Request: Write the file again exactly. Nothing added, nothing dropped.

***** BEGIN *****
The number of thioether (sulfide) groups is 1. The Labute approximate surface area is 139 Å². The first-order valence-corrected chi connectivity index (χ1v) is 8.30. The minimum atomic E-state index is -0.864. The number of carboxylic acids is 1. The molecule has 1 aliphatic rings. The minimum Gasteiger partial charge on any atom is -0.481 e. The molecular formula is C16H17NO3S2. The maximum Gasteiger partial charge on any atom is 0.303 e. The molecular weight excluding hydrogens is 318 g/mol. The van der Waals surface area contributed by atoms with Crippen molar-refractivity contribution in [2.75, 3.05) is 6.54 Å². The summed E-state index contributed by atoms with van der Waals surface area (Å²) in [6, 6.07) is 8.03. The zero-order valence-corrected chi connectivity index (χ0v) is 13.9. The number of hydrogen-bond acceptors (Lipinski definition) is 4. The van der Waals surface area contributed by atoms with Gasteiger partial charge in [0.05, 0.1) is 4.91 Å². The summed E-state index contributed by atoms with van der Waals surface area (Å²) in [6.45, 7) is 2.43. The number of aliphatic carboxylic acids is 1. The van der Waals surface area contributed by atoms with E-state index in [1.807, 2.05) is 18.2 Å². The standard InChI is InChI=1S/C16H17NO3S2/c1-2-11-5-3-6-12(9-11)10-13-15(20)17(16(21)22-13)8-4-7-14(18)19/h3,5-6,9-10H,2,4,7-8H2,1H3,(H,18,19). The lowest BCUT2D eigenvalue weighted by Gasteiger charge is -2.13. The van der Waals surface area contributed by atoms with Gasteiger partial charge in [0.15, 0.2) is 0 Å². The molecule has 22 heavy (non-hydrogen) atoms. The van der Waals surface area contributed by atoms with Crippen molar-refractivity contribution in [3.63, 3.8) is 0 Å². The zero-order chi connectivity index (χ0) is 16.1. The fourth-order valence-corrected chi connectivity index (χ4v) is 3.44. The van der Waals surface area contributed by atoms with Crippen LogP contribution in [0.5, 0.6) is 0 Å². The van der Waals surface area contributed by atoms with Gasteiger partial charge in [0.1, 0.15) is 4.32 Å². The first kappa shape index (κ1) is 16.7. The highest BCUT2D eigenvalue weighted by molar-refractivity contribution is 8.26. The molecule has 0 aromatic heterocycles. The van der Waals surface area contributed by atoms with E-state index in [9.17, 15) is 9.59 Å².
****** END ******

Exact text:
The number of thioether (sulfide) groups is 1. The Labute approximate surface area is 139 Å². The first-order valence-corrected chi connectivity index (χ1v) is 8.30. The minimum atomic E-state index is -0.864. The number of carboxylic acids is 1. The molecule has 1 aliphatic rings. The minimum Gasteiger partial charge on any atom is -0.481 e. The molecular formula is C16H17NO3S2. The maximum Gasteiger partial charge on any atom is 0.303 e. The molecular weight excluding hydrogens is 318 g/mol. The van der Waals surface area contributed by atoms with Crippen molar-refractivity contribution in [2.75, 3.05) is 6.54 Å². The summed E-state index contributed by atoms with van der Waals surface area (Å²) in [6, 6.07) is 8.03. The zero-order valence-corrected chi connectivity index (χ0v) is 13.9. The number of hydrogen-bond acceptors (Lipinski definition) is 4. The van der Waals surface area contributed by atoms with Gasteiger partial charge in [0.05, 0.1) is 4.91 Å². The summed E-state index contributed by atoms with van der Waals surface area (Å²) in [6.45, 7) is 2.43. The number of aliphatic carboxylic acids is 1. The van der Waals surface area contributed by atoms with E-state index in [1.807, 2.05) is 18.2 Å². The standard InChI is InChI=1S/C16H17NO3S2/c1-2-11-5-3-6-12(9-11)10-13-15(20)17(16(21)22-13)8-4-7-14(18)19/h3,5-6,9-10H,2,4,7-8H2,1H3,(H,18,19). The lowest BCUT2D eigenvalue weighted by Gasteiger charge is -2.13. The van der Waals surface area contributed by atoms with Gasteiger partial charge in [0.15, 0.2) is 0 Å². The molecule has 22 heavy (non-hydrogen) atoms. The van der Waals surface area contributed by atoms with Crippen molar-refractivity contribution in [3.63, 3.8) is 0 Å². The zero-order chi connectivity index (χ0) is 16.1. The fourth-order valence-corrected chi connectivity index (χ4v) is 3.44. The van der Waals surface area contributed by atoms with Crippen LogP contribution in [0.5, 0.6) is 0 Å². The van der Waals surface area contributed by atoms with Gasteiger partial charge in [0.1, 0.15) is 4.32 Å². The first kappa shape index (κ1) is 16.7. The highest BCUT2D eigenvalue weighted by molar-refractivity contribution is 8.26. The molecule has 0 aromatic heterocycles. The van der Waals surface area contributed by atoms with E-state index in [9.17, 15) is 9.59 Å².